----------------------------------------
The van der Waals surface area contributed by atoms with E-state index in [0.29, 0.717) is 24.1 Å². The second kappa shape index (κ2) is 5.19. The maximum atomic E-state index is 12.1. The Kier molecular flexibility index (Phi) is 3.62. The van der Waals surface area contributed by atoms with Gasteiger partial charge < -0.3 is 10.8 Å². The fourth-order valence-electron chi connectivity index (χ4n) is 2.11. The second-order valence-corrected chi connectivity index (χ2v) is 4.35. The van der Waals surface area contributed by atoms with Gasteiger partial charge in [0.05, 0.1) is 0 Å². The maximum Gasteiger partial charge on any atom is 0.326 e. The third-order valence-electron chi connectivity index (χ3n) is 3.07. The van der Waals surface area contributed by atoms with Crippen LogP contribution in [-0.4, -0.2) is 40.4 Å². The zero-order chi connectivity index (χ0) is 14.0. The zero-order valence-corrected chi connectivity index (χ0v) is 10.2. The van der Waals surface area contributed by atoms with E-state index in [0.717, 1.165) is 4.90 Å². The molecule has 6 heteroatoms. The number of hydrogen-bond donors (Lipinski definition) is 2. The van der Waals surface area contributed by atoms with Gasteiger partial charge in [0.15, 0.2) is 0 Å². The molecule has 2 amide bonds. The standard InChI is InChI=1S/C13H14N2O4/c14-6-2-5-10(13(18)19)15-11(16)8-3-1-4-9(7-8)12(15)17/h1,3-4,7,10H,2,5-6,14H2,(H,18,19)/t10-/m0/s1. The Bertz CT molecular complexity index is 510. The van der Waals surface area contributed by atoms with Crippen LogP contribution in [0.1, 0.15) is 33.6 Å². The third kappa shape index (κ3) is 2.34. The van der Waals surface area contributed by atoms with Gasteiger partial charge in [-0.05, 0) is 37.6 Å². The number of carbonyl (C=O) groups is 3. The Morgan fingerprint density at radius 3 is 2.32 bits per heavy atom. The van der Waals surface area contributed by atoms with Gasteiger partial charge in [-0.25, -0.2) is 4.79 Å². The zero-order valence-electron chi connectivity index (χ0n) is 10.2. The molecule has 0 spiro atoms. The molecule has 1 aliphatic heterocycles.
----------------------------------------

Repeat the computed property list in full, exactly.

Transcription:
The van der Waals surface area contributed by atoms with E-state index in [0.29, 0.717) is 24.1 Å². The second kappa shape index (κ2) is 5.19. The maximum atomic E-state index is 12.1. The Kier molecular flexibility index (Phi) is 3.62. The van der Waals surface area contributed by atoms with Gasteiger partial charge < -0.3 is 10.8 Å². The fourth-order valence-electron chi connectivity index (χ4n) is 2.11. The second-order valence-corrected chi connectivity index (χ2v) is 4.35. The van der Waals surface area contributed by atoms with Gasteiger partial charge in [0.05, 0.1) is 0 Å². The maximum Gasteiger partial charge on any atom is 0.326 e. The third-order valence-electron chi connectivity index (χ3n) is 3.07. The van der Waals surface area contributed by atoms with Crippen LogP contribution in [-0.4, -0.2) is 40.4 Å². The zero-order chi connectivity index (χ0) is 14.0. The zero-order valence-corrected chi connectivity index (χ0v) is 10.2. The van der Waals surface area contributed by atoms with E-state index in [0.717, 1.165) is 4.90 Å². The molecule has 6 heteroatoms. The number of hydrogen-bond donors (Lipinski definition) is 2. The van der Waals surface area contributed by atoms with Gasteiger partial charge in [0.15, 0.2) is 0 Å². The molecule has 2 amide bonds. The standard InChI is InChI=1S/C13H14N2O4/c14-6-2-5-10(13(18)19)15-11(16)8-3-1-4-9(7-8)12(15)17/h1,3-4,7,10H,2,5-6,14H2,(H,18,19)/t10-/m0/s1. The Bertz CT molecular complexity index is 510. The van der Waals surface area contributed by atoms with Crippen LogP contribution in [0.1, 0.15) is 33.6 Å². The third kappa shape index (κ3) is 2.34. The van der Waals surface area contributed by atoms with Gasteiger partial charge in [-0.05, 0) is 37.6 Å². The number of carbonyl (C=O) groups is 3. The Morgan fingerprint density at radius 3 is 2.32 bits per heavy atom. The van der Waals surface area contributed by atoms with Gasteiger partial charge in [-0.25, -0.2) is 4.79 Å². The zero-order valence-electron chi connectivity index (χ0n) is 10.2. The molecule has 0 spiro atoms. The molecule has 1 aliphatic heterocycles.